Mohammed Morsi Is Detained as Egypt Braces for More Protests

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On a day that was already expected to bring tension and possible violence to the streets of Egypt, a government prosecutor has ordered that ousted President Mohamed Morsi be detained for 15 days, on accusations that he collaborated with terrorists to kill police officers and soldiers. The charges stem from Morsi's 2011 prison break after he was arrested during protests against then-President Hosni Mubarak. He is accused of conspiring with members of the Palestinian militant group Hamas to set fire to the prison, kidnapping police officers and soldiers, and killing some guards and other prisoners.

Morsi has already been detained since July 3 when Egypt's military leaders ordered him removed from office in the not-coup that really was a coup. The military has previously said that he was merely being detained for his own safety, but now they are threatening to charge him with several serious crimes, much as Mubarak was when he was removed from power.

The decision has angered Morsi's Muslim Brotherhood supporters who were already on edge ahead of Friday's day of planned protests. Earlier in the week, the army's top general, Abdel Fattah El Sisi called for mass protests to be directed against "terrorists," which would also give him the mandate to crack down those who are committing violence. It was a call that most interpreted as a threat against the Brotherhood, which is the nation's largest Islamist party. Brotherhood supporters are planning their own counter-protests that are now likely to be fueled by outrage over the charges against Morsi.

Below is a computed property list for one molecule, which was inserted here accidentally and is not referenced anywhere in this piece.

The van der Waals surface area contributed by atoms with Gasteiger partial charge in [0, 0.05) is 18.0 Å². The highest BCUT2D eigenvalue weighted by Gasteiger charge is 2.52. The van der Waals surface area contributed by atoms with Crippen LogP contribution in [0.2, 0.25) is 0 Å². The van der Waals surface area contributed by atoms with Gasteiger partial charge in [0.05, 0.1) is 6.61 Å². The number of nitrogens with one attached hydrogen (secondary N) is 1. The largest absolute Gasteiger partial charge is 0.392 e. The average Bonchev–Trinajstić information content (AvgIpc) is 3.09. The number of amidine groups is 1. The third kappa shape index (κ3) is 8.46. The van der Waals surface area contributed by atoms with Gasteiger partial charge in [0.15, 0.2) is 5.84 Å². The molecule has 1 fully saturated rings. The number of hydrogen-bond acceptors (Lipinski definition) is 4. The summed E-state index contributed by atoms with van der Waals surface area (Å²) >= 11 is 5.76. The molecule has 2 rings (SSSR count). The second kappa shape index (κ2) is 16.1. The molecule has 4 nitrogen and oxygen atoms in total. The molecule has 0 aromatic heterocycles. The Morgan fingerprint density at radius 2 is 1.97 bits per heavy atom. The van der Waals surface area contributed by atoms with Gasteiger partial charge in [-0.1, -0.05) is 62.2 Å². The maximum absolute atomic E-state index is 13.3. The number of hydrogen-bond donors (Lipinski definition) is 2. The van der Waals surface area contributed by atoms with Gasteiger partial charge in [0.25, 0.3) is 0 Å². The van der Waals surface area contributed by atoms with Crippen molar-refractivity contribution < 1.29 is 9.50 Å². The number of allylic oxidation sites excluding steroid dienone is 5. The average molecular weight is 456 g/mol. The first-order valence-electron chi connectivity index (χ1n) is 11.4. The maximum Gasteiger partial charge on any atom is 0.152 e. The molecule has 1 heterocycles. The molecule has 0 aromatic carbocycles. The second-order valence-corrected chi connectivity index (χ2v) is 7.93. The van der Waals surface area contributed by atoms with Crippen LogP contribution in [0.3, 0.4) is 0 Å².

Friday is traditionally the largest day for demonstrations in Tahrir Square, and today's could be the most contentious since Morsi's overthrow, as military troops are already gathering in the Square.

This article is from the archive of our partner The Wire.